On June 21, Liam McAtasney was found guilty of murdering aspiring artist Sarah Stern, 19, inside her Neptune City house in December 2016.
She was strangled and thrown over a bridge in order for McAtasney to steal her inheritance money.
Police became suspicious of him during their investigation, but lacked substantial evidence linking him to the crime, news.com.au reports.
Two months after Sarah's disappearance, police received a tip off that let them catch his chilling confession on tape, sealing McAtasney's fate.
The chilling confession — secretly recorded by a friend of McAtasney's — was heard in court, and is set to air on this week's episode of true crime series Injustice with Nancy Grace.
"I thought I was walking out with 50 G's, 100 G's," McAtasney complained to his former friend, horror filmmaker Anthony Curry, in the audio.
What he didn't know was that Mr Curry had given police permission to bug his car, allowing them to eavesdrop on the conversation.
The young filmmaker began working with police after telling them McAtasney had pitched a bizarre idea for a film prior to Sarah's disappearance. Police encouraged him to meet with McAtasney and record it. Portions of the recording are featured in Episode 5 of Injustice With Nancy Grace.
After complaining that she only had $10,000 in cash, McAtasney went on to say, "And this money — I dunno if it was burnt or something … all the money was terrible quality. I don't even know if I can put any of it in the bank."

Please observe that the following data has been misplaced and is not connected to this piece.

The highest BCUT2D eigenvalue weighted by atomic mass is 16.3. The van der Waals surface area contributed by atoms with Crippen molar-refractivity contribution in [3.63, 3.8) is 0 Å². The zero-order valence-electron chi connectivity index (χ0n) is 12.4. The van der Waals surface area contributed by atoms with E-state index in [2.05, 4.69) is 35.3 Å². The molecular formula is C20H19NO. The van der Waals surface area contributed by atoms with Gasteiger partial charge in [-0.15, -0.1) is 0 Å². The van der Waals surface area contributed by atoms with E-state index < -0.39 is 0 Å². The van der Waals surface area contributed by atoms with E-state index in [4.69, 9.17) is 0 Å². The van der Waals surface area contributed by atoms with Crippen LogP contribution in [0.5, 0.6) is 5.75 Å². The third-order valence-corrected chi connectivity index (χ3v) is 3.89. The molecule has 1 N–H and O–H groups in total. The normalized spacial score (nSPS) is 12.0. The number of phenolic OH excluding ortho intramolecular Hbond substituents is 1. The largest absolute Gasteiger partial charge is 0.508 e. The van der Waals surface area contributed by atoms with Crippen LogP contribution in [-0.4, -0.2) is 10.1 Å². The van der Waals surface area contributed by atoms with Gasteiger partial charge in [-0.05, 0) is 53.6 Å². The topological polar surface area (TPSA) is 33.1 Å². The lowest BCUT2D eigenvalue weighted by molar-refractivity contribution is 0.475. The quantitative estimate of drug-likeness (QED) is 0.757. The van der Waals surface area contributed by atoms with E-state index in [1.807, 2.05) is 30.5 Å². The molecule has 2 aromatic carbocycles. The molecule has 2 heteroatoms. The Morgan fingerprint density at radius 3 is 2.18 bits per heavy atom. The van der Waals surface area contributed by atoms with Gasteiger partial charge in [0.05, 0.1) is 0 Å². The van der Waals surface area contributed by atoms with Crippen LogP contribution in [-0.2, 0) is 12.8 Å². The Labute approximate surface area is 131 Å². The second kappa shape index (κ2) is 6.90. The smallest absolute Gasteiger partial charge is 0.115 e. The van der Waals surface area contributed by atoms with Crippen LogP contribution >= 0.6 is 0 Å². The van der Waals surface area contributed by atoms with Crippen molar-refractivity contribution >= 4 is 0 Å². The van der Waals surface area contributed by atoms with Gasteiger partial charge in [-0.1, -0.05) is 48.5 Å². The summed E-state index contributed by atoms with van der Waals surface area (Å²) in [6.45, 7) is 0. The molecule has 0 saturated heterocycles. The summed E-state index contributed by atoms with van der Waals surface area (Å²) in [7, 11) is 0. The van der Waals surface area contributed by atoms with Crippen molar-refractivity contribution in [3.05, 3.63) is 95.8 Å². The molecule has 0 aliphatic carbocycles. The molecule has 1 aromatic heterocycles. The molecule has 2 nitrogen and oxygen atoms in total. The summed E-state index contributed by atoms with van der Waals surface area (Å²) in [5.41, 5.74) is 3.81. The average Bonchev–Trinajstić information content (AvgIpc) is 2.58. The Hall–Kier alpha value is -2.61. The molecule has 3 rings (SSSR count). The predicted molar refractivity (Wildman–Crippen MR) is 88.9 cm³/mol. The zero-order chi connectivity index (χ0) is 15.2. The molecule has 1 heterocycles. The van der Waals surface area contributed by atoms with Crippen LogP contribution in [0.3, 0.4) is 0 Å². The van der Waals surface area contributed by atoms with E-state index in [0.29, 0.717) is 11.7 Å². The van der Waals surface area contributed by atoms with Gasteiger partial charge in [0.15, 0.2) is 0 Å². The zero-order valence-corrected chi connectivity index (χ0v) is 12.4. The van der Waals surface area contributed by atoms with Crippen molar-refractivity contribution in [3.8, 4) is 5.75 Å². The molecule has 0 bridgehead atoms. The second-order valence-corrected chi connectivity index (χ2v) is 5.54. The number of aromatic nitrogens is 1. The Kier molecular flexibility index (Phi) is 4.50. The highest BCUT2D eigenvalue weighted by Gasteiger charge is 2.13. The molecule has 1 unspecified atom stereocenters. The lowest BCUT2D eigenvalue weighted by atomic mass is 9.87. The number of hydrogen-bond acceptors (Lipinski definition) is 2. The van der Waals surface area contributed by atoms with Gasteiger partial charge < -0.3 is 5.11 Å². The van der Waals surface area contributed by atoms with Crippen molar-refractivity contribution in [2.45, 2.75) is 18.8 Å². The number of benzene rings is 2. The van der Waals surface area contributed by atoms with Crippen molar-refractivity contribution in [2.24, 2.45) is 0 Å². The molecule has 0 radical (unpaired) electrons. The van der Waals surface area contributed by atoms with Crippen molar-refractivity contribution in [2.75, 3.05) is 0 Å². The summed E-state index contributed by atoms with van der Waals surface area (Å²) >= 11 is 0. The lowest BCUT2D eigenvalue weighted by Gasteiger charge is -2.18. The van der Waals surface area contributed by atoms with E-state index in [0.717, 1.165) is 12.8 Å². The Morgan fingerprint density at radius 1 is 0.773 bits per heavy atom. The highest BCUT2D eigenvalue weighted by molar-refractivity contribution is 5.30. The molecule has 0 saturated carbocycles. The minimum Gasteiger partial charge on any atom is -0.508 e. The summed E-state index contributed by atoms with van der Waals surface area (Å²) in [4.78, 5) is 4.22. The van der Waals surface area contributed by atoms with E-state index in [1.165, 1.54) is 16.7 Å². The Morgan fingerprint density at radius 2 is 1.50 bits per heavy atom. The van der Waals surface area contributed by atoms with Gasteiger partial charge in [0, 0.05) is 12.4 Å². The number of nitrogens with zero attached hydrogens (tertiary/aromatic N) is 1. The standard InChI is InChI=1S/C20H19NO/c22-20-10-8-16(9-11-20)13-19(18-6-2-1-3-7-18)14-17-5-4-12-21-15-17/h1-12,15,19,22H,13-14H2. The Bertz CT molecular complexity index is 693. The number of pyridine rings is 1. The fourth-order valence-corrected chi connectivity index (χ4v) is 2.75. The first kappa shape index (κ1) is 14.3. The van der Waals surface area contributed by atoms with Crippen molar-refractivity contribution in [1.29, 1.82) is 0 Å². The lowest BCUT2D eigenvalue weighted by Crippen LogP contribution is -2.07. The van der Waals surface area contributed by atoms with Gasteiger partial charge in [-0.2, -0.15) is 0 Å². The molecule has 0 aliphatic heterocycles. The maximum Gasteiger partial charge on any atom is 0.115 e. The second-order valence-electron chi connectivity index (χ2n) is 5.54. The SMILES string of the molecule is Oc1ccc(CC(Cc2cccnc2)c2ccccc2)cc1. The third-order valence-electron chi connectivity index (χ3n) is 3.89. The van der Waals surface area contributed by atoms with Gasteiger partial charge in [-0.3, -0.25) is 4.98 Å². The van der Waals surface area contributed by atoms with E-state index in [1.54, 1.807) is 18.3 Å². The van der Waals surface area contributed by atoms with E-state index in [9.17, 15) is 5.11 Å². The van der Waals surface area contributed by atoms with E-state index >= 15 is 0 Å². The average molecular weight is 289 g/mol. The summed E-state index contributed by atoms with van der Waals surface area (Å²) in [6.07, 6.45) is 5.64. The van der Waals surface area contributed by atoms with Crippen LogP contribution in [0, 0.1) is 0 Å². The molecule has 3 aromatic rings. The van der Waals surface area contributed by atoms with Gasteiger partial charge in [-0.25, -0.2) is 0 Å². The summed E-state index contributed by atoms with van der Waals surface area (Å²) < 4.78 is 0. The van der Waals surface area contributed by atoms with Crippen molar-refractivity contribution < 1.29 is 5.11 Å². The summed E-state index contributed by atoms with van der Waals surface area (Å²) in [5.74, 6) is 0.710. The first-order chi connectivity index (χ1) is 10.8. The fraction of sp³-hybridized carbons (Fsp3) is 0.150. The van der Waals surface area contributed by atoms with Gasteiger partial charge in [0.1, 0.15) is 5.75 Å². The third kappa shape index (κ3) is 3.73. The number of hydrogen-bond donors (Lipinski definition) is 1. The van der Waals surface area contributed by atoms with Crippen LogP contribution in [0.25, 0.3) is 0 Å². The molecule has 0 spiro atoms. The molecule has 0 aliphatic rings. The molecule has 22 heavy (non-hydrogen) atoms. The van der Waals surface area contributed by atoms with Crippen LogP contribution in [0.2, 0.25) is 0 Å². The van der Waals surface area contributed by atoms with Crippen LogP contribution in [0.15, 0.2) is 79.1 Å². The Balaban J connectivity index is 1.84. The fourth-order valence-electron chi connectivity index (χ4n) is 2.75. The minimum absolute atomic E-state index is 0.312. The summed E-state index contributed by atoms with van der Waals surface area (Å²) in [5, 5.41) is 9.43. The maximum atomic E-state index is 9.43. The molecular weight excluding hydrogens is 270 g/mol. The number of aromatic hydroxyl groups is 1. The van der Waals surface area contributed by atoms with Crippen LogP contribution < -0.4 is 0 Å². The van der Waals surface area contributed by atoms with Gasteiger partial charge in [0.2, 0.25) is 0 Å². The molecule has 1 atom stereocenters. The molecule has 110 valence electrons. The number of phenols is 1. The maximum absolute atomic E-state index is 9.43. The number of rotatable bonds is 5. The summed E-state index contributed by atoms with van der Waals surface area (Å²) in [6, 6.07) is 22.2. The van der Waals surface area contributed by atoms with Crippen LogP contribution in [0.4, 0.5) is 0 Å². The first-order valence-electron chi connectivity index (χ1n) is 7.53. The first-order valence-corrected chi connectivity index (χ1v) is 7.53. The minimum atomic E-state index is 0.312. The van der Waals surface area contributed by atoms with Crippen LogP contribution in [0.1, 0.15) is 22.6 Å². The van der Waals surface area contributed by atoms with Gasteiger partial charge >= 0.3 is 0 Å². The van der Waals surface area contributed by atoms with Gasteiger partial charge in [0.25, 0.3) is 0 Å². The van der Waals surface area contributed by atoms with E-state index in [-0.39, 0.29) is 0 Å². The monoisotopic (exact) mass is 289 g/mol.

He then eagerly detailed how he killed Sarah, without hesitation.
"I pretty much hung her — like, I picked her up and had her dangling off the ground," he said to his friend. "She pissed herself and said my name, and that was it."
After "choking her out," McAtasney said on the video, Sarah was just "laying there, like, having a seizure for a couple minutes," before he stuffed a shirt down her throat to keep her from vomiting.
In the middle of explaining how long it took for Sarah to die — 30 minutes — McAtasney began musing about her dog's behaviour during the incident, while police listened in.
"Her dog laid there and watched as I killed her," McAtasney said in the recording. "It didn't do anything … What kinda dog is that? It looked like a beagle, but it sounds like a Great Dane."
Anthony Curry's courage in meeting with his former friend — and testifying in court — led to the successful prosecution of both McAtasney and his former roommate, Preston Taylor — who once took Sarah to prom and helped cover up the crime.
Facing up to 20 years in prison, Taylor testified against McAtasney after accepting a plea deal. Taylor told the court he drove Sarah's car up to a bridge above Shark River on McAtasney's instructions, before they both pushed her body over the bridge to make it look like a suicide.
McAtasney has maintained his innocence and declined to testify in his month-long trial. The now 21-year-old was sentenced to life in prison without parole in June this year.